Media Advisory: Carnegie Mellon’s Institute for Complex Engineered Systems Hosts Summer Engineering Experience for Girls
Contact: Chriss Swaney / 412-268-5776 / email@example.com
Event: Women make up 48 percent of the workforce, but hold just 24 percent of the jobs in engineering, science and technology.
To help change those statistics, Carnegie Mellon University’s Institute for Complex Engineered Systems (ICES) is hosting the Summer Engineering Experience for Girls (SEE), a free, two-week program designed to encourage more women to consider engineering as a career goal. Female high school students from area Pittsburgh schools will participate in a variety of multidisciplinary engineering activities aimed at fostering interest in engineering.
“The program is offered for free in order to provide opportunities for girls who love science, technology, engineering and math (STEM) regardless of their socioeconomic backgrounds,” said Alicia Angemeer, external relations and outreach coordinator at ICES. “There is also a mentoring component provided as CMU women engineering faculty and students offer themselves as models and encourage girls to continue pursuing STEM throughout their education and their careers.”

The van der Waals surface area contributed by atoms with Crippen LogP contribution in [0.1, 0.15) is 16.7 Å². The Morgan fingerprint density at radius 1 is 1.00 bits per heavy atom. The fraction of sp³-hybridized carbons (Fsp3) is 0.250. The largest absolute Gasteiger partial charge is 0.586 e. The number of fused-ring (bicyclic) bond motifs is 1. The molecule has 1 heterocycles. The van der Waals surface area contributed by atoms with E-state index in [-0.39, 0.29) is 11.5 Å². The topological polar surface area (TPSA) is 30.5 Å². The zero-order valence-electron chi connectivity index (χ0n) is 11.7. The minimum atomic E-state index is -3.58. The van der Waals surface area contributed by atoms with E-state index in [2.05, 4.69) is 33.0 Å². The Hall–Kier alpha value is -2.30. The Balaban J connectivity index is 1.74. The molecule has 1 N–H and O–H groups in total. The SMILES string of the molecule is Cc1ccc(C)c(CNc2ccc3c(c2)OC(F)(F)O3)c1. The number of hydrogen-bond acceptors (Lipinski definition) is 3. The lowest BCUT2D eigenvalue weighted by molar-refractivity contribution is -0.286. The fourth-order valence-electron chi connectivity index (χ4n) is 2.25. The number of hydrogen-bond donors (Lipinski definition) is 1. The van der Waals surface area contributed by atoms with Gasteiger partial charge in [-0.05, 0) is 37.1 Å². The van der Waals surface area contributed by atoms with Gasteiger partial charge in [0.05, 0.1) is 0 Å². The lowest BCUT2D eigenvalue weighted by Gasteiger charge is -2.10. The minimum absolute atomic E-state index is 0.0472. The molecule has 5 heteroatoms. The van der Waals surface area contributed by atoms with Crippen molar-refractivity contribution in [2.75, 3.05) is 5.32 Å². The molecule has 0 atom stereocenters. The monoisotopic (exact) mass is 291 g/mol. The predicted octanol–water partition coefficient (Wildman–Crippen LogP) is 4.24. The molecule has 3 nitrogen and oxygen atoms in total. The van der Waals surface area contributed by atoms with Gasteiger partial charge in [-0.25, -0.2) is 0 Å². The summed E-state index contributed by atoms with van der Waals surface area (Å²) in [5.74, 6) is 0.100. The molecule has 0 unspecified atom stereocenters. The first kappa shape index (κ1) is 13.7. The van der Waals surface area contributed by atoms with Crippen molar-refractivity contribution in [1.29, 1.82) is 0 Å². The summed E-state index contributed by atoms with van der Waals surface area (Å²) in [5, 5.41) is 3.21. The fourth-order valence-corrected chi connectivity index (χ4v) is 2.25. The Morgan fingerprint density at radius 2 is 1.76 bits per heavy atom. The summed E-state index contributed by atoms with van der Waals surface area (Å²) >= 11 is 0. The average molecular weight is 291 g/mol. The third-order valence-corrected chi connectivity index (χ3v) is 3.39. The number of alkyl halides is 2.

Gabriela Hug, an assistant professor in electrical and computer engineering, will participate in an activity titled “Energy Management,” which introduces the girls to the opportunities and challenges of wind generation. They will conduct a lab exercise in which participants build wind turbines out of small DC motors and learn about the impact of the blade angle on the power generated by the wind generators. The interactive lab session also will feature experiments demonstrating the difference between renewable and non-renewable energy sources.
“I myself was inspired to study electrical engineering after participating in such an exploration program,” Hug said. “I hope this program inspires some of the girls to seek careers in engineering.”
Less than 18 percent of the total number of bachelor’s degrees are awarded in engineering and computer science, and less than 22 percent for related doctoral degrees, according to national education statistics.
The SEE program is funded by EQT, Pennsylvania Infrastructure Technical Alliance (PITA) and ICES. For additional program information, go to http://www.ices.cmu.edu/see or contact Alicia Angemeer at firstname.lastname@example.org.
When: 2 p.m., Thursday, July 18.
Where: Tung-Au Lab, Baker-Porter Hall off Frew Street, Carnegie Mellon University, Pittsburgh, Pa. 15213.